Not Marvel Movies. Films reviewed: The Irishman, Last Christmas, Midway

Posted in 1940s, 1960s, 1970s, Christmas, Corruption, Crime, Cuba, Hawaii, Romantic Comedy, UK, Unions, War, Woody Harrelson, WWII by CulturalMining.com on November 8, 2019

Hi, this is Daniel Garber at the Movies for culturalmining.com and CIUT 89.5 FM.

Martin Scorsese recently wrote that tentpole movies, like ones that Marvel makes, are hogging a disproportionate share of Hollywood bucks. This squeezes traditional, medium-budget, one-off films out of the picture. Luckilly, they’re not all gone.  This week, I’m looking at three films – a crime drama, a war movie and a rom-com – without superheroes.

The Irishman

Dir: Martin Scorsese

It’s the 1950s.

Frank Sheeran (Robert De Niro) is a truck driver who delivers beef hindquarters. When his truck breaks down on the highway, a strange man offers advice on how to fix it. He’s Russell Buffalino (Joe Pesci) a mob boss in Pennsylvania. When Sheeran is caught stealing beef, Russell supplies a lawyer, thus starting a longtime relationship between the trucker and the Mafia. And Teamsters, the truckers union, stands with them all the way. Soon Frank is doing a different kind of work for Russell: he paints houses. Which really means he’s a hitman for the mob. Despite his Irish background, he speaks Italian: he served in the Army in Anzio in WWII. Soon they’re thick as thieves, and Frank enjoys the benefits, but Russell is always the boss.

Eventually he’s sent to Jimmy Hoffa (Al Pacino), the head of Teamsters as a bodyguard, as well as the middleman between Hoffa and the mob. Hoffa is a brash firebrand, an old-school union organizer with legions of loyal members. He’s also an extremely powerful leader, and he controls the union’s pension. This means he can finance Las Vegas casinos with cash, something banks refuse to do. And he gives money to the Nixon campaign, a rare instance of a labour union officially supporting a Republican. But friction grows between Hoffa and the mafia until the day Hoffa mysteriously disappears without a trace, his body never found. What happened to Jimmy Hoffa?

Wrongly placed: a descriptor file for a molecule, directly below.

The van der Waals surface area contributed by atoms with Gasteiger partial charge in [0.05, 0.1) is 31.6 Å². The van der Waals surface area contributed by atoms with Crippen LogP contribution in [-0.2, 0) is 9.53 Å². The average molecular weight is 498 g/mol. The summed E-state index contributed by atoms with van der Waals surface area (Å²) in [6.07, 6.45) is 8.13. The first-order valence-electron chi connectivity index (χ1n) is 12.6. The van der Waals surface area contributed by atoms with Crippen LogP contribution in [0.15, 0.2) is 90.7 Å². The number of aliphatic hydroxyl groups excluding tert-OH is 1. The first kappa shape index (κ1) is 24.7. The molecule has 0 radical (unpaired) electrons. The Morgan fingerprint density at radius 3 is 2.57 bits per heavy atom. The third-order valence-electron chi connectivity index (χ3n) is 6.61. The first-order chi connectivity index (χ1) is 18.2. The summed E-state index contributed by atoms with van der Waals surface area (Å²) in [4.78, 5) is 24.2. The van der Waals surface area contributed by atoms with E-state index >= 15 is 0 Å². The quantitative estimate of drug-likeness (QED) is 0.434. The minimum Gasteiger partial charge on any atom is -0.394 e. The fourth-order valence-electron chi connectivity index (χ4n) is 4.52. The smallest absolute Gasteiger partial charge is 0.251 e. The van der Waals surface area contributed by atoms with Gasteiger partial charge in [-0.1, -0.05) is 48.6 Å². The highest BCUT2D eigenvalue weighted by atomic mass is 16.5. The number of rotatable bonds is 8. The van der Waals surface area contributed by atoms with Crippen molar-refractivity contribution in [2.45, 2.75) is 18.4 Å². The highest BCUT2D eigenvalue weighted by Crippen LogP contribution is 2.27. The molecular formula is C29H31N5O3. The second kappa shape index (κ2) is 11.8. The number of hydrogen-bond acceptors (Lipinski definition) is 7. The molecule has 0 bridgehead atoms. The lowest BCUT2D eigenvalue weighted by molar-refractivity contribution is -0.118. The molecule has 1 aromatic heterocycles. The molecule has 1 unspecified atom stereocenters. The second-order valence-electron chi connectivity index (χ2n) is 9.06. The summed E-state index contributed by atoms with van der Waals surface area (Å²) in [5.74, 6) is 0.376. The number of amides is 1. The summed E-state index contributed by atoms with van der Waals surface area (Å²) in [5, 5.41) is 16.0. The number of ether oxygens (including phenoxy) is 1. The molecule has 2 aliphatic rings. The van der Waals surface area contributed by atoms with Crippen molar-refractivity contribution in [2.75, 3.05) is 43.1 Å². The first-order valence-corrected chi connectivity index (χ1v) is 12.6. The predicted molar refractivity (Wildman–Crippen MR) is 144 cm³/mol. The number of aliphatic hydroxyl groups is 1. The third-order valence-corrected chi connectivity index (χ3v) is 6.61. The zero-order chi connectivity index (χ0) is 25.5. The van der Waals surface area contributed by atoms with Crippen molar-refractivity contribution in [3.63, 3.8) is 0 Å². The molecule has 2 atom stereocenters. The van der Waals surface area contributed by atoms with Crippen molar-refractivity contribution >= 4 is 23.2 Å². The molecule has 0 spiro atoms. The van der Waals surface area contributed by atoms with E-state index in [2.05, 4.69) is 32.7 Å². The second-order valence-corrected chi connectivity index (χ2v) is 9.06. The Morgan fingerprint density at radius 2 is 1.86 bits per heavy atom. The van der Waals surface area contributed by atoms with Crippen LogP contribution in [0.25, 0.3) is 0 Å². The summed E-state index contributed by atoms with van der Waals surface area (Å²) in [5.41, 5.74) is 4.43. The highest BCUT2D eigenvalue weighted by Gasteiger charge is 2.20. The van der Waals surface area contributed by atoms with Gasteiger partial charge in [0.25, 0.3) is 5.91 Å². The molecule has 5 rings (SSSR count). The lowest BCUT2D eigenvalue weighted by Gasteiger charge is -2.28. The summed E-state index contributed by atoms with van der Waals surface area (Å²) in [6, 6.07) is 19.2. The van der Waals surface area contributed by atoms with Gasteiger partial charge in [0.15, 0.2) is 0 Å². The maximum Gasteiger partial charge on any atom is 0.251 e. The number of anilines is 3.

The Irishman is narrated by Frank in an old age home, which gives it the feel of an old man’s movie. It’s a Forest Gump for gangsters, with Frank somehow tied to all the major events of the 60s and 70s: The Kennedies, Bay of Pigs, Jimmy Hoffa disappearance, to name just a few. This film has some problems: the CGI de-aged faces look wooden; female characters have virtually no lines – they just scowl and disapprove; and it’s missing the sharp edges and sexual zing of Scorsese’s early movies.

That said, I was never bored; I was glued to the screen the whole time. Pacino is fantastic as Jimmie Hoffa, and Scorsese’s movies are always superior.

The quality of filmmaking is superb and The Irishman tells a great story.

Last Christmas

Dir: Paul Feig

Kate (Emilia Clarke) is an quirky, aspiring young singer in London. By day she’s a cute little green elf, working in a kitschy, Christmas-themed gift shop run by a prickly boss named Santa (Michelle Yeoh). By night, she’s a barfly, sleeping with any guy she fancies, a different one each night. Ever since her operation, she’s been depressed. She’s embarrassed by her Yugoslavian family, and her singing career is going nowhere fast. She’s on a downward spiral of self-pity and self desctruction… until she meets Tom (Henry Golding).

Tom is everything Kate is not. He’s saintly, altruistic and generous. While Kate looks down and sees garbage tips, Tom looks up and sees tropical birds and quaint old signs. He takes her on a walk to show her the hidden side of London – a secret garden where people go to be alone; a soup kitchen for the homeless (he’s a volunteer), a deserted skating rink. Is it love? But he disappears for days at a time. What secret is he hiding? Is this true love? And can their relationship keep them together?

Last Christmas is a cute Romcom about a depressed woman coming out of her shell and her happy-go-lucky, would-be boyfriend. Emma Thompson plays Kate’s weepy Croatian mom and she also co-wrote the script. It’s cute and heartwarming… but not that funny.

Michelle Yeoh is terrific as a middle-aged woman still on the hunt, and Clarke and Golding make an appealing romantic couple. There is a totally surprising twist which brought tears to my eyes – No Spoiler – which left me with a bit more than I expected.

Midway

Dir: Roland Emmerich